The gap widens as the policymakers and media plays remain ignorant of the dangers of not talking about sex and how sexual health plays into the entire healthcare system.It is noteworthy that professional development for media professional, political and public good will and the alignment of policy, research, and media practice are vital to change the current discourse.How is the anthropologists' sexuality perceived by the people with whom he or she does research?How common is sexual violence and intimidation in the field and why is its existence virtually unmentioned in anthropology?In such patriarchal societies gender bias is common and women are mostly at a disadvantage because they are voiceless even when it concerns matters of their bodies.Consequentially, there is a wide gap that remains unattended when it comes to fund allocation for education, health, social services and the media that offers a voice to the marginalized women.These are but a few of the questions to be confronted, exploring from differing perspectives the depth of the influence this tabooed topic has on the entire practice and production of anthropology.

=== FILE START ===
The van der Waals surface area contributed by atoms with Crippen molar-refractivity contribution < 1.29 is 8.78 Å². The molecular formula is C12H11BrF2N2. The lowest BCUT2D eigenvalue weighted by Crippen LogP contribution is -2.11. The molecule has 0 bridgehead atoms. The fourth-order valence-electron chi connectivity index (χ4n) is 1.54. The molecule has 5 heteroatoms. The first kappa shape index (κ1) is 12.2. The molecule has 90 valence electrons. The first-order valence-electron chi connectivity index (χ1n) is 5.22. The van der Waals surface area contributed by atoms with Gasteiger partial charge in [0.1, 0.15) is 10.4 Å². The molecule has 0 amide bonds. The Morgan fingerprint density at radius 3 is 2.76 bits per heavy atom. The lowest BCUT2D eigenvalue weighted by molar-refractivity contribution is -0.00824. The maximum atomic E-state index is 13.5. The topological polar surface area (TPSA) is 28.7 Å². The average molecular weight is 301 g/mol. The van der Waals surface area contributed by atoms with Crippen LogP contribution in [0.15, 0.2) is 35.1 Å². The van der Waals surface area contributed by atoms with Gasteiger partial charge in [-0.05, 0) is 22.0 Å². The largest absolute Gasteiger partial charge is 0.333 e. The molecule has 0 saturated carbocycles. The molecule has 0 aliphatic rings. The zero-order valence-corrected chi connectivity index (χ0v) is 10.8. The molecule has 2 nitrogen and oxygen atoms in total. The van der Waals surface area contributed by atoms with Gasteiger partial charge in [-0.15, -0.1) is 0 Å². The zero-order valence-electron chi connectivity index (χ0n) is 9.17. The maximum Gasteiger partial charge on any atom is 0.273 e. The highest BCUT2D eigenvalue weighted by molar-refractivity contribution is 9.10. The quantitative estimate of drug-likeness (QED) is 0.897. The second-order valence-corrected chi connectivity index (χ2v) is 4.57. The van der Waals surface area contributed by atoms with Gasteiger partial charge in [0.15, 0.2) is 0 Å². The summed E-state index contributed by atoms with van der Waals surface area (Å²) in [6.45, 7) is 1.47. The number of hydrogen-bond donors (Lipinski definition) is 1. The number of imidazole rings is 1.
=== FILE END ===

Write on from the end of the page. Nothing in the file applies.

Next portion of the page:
This is usually a cliché that masks the real situation in the region.
The great man is sitting in a sombre Viennese interior, no doubt pleased with the popular reception of The Interpretation of Dreams.
You can see the craquelure, smell the leather and the polish, sense the aspidistra, sniff the dust.
Additionally, the policy makers ironically focus on the issue adopting diagnostic approaches instead of providing prescriptive approaches that could help solve the problem once and for all.
Sadly, the media in Middle East has also adopted the behaviour from the political class where they are reluctant to break the taboos.